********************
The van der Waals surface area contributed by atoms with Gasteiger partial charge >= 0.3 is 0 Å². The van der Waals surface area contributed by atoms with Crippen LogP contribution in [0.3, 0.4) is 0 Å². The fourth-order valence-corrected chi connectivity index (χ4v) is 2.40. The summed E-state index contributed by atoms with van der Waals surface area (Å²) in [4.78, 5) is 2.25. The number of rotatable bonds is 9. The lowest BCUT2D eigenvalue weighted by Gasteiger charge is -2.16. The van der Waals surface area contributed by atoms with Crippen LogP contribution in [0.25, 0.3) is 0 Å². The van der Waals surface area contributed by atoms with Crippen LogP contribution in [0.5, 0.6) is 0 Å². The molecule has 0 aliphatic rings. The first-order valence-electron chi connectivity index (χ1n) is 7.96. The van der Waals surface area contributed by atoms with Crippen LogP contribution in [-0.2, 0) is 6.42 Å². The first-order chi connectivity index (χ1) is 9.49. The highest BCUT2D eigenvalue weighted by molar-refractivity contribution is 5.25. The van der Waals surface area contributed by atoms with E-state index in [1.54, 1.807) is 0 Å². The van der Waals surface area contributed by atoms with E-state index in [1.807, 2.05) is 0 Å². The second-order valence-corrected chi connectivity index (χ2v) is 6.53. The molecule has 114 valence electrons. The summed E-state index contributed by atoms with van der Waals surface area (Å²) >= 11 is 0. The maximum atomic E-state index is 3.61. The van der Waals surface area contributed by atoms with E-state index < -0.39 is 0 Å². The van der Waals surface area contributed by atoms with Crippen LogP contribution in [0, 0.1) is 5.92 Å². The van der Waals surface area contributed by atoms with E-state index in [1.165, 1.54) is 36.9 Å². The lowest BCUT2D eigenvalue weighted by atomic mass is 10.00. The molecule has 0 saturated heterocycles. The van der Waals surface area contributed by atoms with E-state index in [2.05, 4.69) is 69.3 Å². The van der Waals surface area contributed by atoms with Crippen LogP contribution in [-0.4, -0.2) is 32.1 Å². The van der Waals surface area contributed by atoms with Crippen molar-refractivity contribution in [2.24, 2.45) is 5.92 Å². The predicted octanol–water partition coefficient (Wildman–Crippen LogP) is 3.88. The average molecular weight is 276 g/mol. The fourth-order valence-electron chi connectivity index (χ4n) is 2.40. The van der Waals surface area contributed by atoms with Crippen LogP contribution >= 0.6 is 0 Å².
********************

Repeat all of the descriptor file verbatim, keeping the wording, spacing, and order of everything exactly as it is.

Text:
The van der Waals surface area contributed by atoms with Gasteiger partial charge >= 0.3 is 0 Å². The van der Waals surface area contributed by atoms with Crippen LogP contribution in [0.3, 0.4) is 0 Å². The fourth-order valence-corrected chi connectivity index (χ4v) is 2.40. The summed E-state index contributed by atoms with van der Waals surface area (Å²) in [4.78, 5) is 2.25. The number of rotatable bonds is 9. The lowest BCUT2D eigenvalue weighted by Gasteiger charge is -2.16. The van der Waals surface area contributed by atoms with Crippen LogP contribution in [0.25, 0.3) is 0 Å². The van der Waals surface area contributed by atoms with Crippen LogP contribution in [0.5, 0.6) is 0 Å². The molecule has 0 aliphatic rings. The first-order valence-electron chi connectivity index (χ1n) is 7.96. The van der Waals surface area contributed by atoms with Crippen LogP contribution in [-0.2, 0) is 6.42 Å². The first-order chi connectivity index (χ1) is 9.49. The highest BCUT2D eigenvalue weighted by molar-refractivity contribution is 5.25. The van der Waals surface area contributed by atoms with E-state index in [1.54, 1.807) is 0 Å². The van der Waals surface area contributed by atoms with E-state index in [1.807, 2.05) is 0 Å². The second-order valence-corrected chi connectivity index (χ2v) is 6.53. The molecule has 114 valence electrons. The summed E-state index contributed by atoms with van der Waals surface area (Å²) >= 11 is 0. The maximum atomic E-state index is 3.61. The van der Waals surface area contributed by atoms with E-state index < -0.39 is 0 Å². The van der Waals surface area contributed by atoms with Crippen LogP contribution in [0, 0.1) is 5.92 Å². The van der Waals surface area contributed by atoms with E-state index in [1.165, 1.54) is 36.9 Å². The lowest BCUT2D eigenvalue weighted by atomic mass is 10.00. The molecule has 0 saturated heterocycles. The van der Waals surface area contributed by atoms with E-state index in [2.05, 4.69) is 69.3 Å². The van der Waals surface area contributed by atoms with Crippen LogP contribution in [-0.4, -0.2) is 32.1 Å². The van der Waals surface area contributed by atoms with Crippen molar-refractivity contribution in [2.24, 2.45) is 5.92 Å². The predicted octanol–water partition coefficient (Wildman–Crippen LogP) is 3.88. The average molecular weight is 276 g/mol. The fourth-order valence-electron chi connectivity index (χ4n) is 2.40. The van der Waals surface area contributed by atoms with Crippen LogP contribution >= 0.6 is 0 Å².